From the Shadows
As far as I’m concerned the Batman: Arkham games are a manual on how to adapt a work into video game form. To nail the tone and atmosphere of Batman’s modern gothic world and to achieve such success in redrawing the series’ classic heroes and villains would be one thing, but what made Arkham Asylum and Arkham City the masterpieces they were was being able to mould gameplay mechanics which made you genuinely feel like Batman, especially because the gameplay actions were both easy to perform the fundamentals of, and incredibly empowering when used successfully. With the series’ development baton being temporarily passed from Rocksteady Studios to Warner Bros. Montreal there was understandable worry that the franchises’ new guardians would not be able to recreate that same magic. Fortunately Montreal had little trouble in that department, but as this final product shows perhaps we should not just have been concerned with whether they were going to be able to replicate what came before, but also whether they could make any meaningful additions to the series themselves.
Origins drops you somewhere in the pre-Asylum region of the Arkham timeline, where a younger and more foolhardy Bruce Wayne has adopted the persona of the Batman, but is still establishing himself as a presence in the city. On the night of Christmas Eve he stops a violent breakout at Blackgate Prison and in the process learns that there are eight elite assassins who have been hired to kill him. Against the advice of his ever-loyal butler Alfred Pennyworth, he steals away into the night to halt the festive crime wave on the horizon and bring his would-be murderers to justice.
The best of what this game delivers is what it takes from the previous two Batman games, and you almost wouldn’t know the base combat, stealth, and puzzle mechanics weren’t engineered by Rocksteady. There are more notable bad things to say about the game than good, but that’s partly because if you’ve played the Arkham games before you already know what’s coming, and you already know how thrilling all of this is; the fluidity of the traversal and combat encounters, the sense of power as you pick off cowering enemies one-by-one from the shadows, and the way the puzzles make you feel like a master of deduction. It’s arguable that Batman handles in a slightly stiffer manner than in previous games, but by and large what you come to an Arkham game for is alive and well in Origins.
As for what Montreal bring to the table, one of my favourite additions is the new soundtrack, the biggest standout piece from which may be the Carol of the Bells which adds a haunting and appropriate backdrop for the chilling events of the story. More broadly, the OST attempts to bring the music of the Arkham games more in-line with the soundtracks of Christopher Nolan’s Batman films. It gives the game a bracing excitement, but it’s also indicative of the design decisions made in Origins as a whole. Warner Montreal add their own touches to the Arkham blueprint here and there, and they make a cool game out of what they’re given, but they feel too afraid of rocking the boat to leave any lasting mark on the series. Batman is a story of darkness and danger, and yet this feels all too safe.
Most of the new gadgets come down dead centre between being fun to deploy and derivative of existing equipment. The game does at least make an intelligent choice by introducing some of the more advanced gadgets and enemies from previous games earlier on this time round, keeping you from retreading too much old territory, but take the Remote Claw. It allows you to link two points using a line you can zip down or perch on and can be whipped out in combat to send nearby objects flying into enemies. This is exactly as gratifying as it sounds, yet the gadget is an obvious variation on the old Line Launcher. The Concussion Grenade can confuse enemies into attacking each other, but primarily it just stuns them, like the Batarang. The Glue Grenade can stick enemies together for a limited time, but it’s basically an immobilising weapon which creates ad hoc rafts when thrown into water, just like the Freeze Grenade, and so on. Enemy types are created and rolled out with a similar mindset.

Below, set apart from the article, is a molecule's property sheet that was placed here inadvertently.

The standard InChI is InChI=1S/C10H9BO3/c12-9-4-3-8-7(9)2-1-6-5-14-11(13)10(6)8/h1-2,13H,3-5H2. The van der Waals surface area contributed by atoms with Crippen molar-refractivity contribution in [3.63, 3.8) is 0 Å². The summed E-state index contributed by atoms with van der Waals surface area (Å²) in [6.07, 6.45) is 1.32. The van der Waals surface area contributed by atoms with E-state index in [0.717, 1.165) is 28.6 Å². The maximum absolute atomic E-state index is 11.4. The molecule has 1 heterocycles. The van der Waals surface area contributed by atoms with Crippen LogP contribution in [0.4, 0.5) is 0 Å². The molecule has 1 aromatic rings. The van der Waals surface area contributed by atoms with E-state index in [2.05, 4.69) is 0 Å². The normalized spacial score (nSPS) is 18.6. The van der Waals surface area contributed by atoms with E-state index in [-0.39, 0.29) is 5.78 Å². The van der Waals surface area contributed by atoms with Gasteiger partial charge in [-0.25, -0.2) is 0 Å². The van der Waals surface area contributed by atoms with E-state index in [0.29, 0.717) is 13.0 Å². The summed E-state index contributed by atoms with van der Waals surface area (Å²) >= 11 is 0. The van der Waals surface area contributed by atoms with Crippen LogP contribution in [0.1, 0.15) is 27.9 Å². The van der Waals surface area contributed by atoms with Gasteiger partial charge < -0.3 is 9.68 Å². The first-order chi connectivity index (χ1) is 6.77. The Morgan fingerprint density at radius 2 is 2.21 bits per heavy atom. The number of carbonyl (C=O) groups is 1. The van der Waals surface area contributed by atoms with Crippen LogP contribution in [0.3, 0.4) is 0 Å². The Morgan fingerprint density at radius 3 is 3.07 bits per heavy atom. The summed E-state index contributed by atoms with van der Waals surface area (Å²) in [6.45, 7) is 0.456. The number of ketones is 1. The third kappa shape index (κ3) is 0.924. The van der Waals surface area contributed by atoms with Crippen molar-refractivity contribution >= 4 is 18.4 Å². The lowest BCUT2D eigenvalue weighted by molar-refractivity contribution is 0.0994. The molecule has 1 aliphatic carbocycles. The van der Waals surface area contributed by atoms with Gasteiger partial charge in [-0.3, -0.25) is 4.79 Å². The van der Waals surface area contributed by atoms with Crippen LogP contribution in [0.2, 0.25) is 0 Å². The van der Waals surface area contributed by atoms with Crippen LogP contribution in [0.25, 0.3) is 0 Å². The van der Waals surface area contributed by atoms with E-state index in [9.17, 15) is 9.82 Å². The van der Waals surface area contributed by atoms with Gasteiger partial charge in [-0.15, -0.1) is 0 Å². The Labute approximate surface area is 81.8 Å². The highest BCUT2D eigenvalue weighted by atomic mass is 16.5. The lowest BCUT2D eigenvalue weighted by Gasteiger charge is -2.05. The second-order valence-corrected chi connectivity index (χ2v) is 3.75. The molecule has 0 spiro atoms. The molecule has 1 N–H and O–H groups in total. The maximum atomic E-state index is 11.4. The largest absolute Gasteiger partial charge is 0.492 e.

There’s a new foe that requires you to stun them three times before attacking which is okay, and a new enemy which must be countered twice to attack back against which I genuinely like, but they could both stand to be used a little more and they don’t make you pursue truly new fighting techniques, they just make you use variants of existing ones. The biggest significant alteration to the combat is a piece of equipment you gain towards the back half of the game which lets you ignore enemies’ regular defences like shields and stun batons for a limited time. This power-up is a mixed blessing, giving you a feeling of force and freedom as you can indiscriminatory punch your way around an arena, but simultaneously meaning that combat requires less skill and variation, which is a big loss.
Beyond the fighting and puzzle-solving, Arkham Origins opens up an entirely new branch of gameplay. Batman may be a fighter and a techhead, but he’s also “The World’s Greatest Detective”, and the game attempts to bring this dimension of his character into the fold. At various points in the game you can investigate crime scenes and put clues together to watch virtual computerised recreations of shootings, bombings, and other acts of villainy. The problem is while these reconstructions come with plenty of flash and cool cyberfetishism, most “investigation” involves moving between indicated areas and holding down A to scan evidence, or occasionally using the triggers to rewind and fast-forward events, looking for more objects you can hold A near. Unlike the gameplay in previous Arkham games which felt like a reasonably realistic approximation of Batman’s activities, these mechanics don’t make you feel like you are Batman. It feels like you’re a camera operator who moves from A to B while Batman exists as a separate person from you and handles all the truly interesting parts of the scenes himself, like working out what the clues mean and explaining how they fit together.